Monday, April 26, 2010

Five Small Reminders for Grampa to Give

More than fifty years ago, a very patient cub scout leader taught us to remember to do a Good Turn Daily by carrying a little token in the left pocket and transferring it to the right pocket when the deed was done! It is by such small means that great things are brought to pass (D&C 64:33)

Over the years I've gotten out of the habit of carrying a little something around to remind me of a Christian duty to fellow men or women, until in High Priests Class yesterday. My friend Dana told us about a business associate of his who carries five dimes in his left pocket and does the cub scout transfer every time he does a good deed.

Some folks believe in practicing random acts of kindness. Others are just naturally "that way". Years ago Gramma Rosie asked about the unfamiliar practice of reporting charitable acts of kindness to the Relief Society. She asked,"What ever happened to not letting the right hand know what the left hand was doing?" Somewhere in the upper echelons must have asked a similar question and the Relief Society doesn't keep track of acts of service.

The five dimes puts the motivation in a personal place and leaves the execution up to you!

Grampas have lots of opportunities for good deeds. The five dimes help open eyes and ears to the possibilities for service. And what a great "skill" for a Grampa to teach a gramchild!

When a Great Grampa sees others through their eyes and anticipate their needs something wonderful happens. His heart opens and he lives to serve.

Neal A. Maxwell told about this process in a 1996 talk entitled "Brim with Joy" about this open hearted change: "We can end up being so provincial and so parochial. I love these lines from G. K. Chesterton, the brilliant Catholic writer:

'How much larger your life would be if [you] could become smaller in it. . . . You would begin to be interested in [others]. You would break out of this tiny . . . theatre in which your own little plot is always being played, and you would find yourself under a freer sky, in a street full of splendid strangers. [G. K. Chesterton, Orthodoxy (Garden City, New York: Image Books, 1959), pp. 20­21]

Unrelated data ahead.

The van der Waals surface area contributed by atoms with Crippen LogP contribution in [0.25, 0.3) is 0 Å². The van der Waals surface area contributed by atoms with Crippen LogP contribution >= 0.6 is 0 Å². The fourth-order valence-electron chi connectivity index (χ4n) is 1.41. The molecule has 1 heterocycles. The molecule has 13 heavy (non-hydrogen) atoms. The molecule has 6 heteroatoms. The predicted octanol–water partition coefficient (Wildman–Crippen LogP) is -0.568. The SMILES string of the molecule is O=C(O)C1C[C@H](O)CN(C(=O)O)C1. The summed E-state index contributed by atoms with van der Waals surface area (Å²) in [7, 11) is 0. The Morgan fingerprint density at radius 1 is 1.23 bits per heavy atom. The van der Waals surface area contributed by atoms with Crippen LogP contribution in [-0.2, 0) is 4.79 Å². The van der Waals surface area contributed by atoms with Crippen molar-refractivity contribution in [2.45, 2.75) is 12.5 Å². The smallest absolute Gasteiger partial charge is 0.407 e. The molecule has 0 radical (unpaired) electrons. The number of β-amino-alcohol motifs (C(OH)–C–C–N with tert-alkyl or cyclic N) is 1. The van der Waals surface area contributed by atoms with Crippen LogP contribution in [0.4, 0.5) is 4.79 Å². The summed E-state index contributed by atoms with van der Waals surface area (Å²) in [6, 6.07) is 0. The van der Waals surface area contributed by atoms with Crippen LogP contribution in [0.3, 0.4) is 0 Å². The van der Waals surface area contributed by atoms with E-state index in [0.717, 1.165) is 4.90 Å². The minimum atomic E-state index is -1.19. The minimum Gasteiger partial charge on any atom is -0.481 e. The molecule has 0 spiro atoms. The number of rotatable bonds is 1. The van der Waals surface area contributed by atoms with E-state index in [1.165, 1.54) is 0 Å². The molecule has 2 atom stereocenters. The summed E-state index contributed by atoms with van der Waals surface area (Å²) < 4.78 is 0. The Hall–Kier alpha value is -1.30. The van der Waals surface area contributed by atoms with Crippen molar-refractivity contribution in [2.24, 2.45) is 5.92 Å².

The gospel tells us who those "splendid strangers" are. It gives us a sense not only of the immensity and the vastness of God's work, but also of the great personalness of His work as well."

Grampa is like the star thrower:

The Star Thrower Story by Joel Barker

There's a story I would like to share with you. It was inspired by the writing of Loren Eiseley. Eiseley was a very special person because he combined the best of two cultures. He was a scientist and a poet. And from those two perspectives he wrote insightfully and beautifully about the world and our role in it.

Once upon a time, there was a wise man, much like Eiseley himself, who used to go to the ocean to do his writing. He had a habit of walking on the beach before he began his work. One day he was walking along the shore. As he looked down the beach, he saw a human figure moving like a dancer. He smiled to himself to think of someone who would dance to the day. So he began to walk faster to catch up. As he got closer, he saw that it was a young man and the young man wasn't dancing, but instead he was reaching down to the shore, picking up something and very gently throwing it into the ocean.

As he got closer, he called out, "Good morning! What are you doing?" The young man paused, looked up and replied "Throwing starfish into the ocean."

"I guess I should have asked, Why are you throwing starfish into the ocean?"

"The sun is up and the tide is going out. And if I don't throw them in they'll die."

"But young man, don't you realize that there are miles and miles of beach and starfish all along it. You can't possibly make a difference!"

The young man listened politely. Then bent down, picked up another starfish and threw it into the sea, past the breaking waves. "It made a difference for that one!"

It is all about doing for the one! JRH

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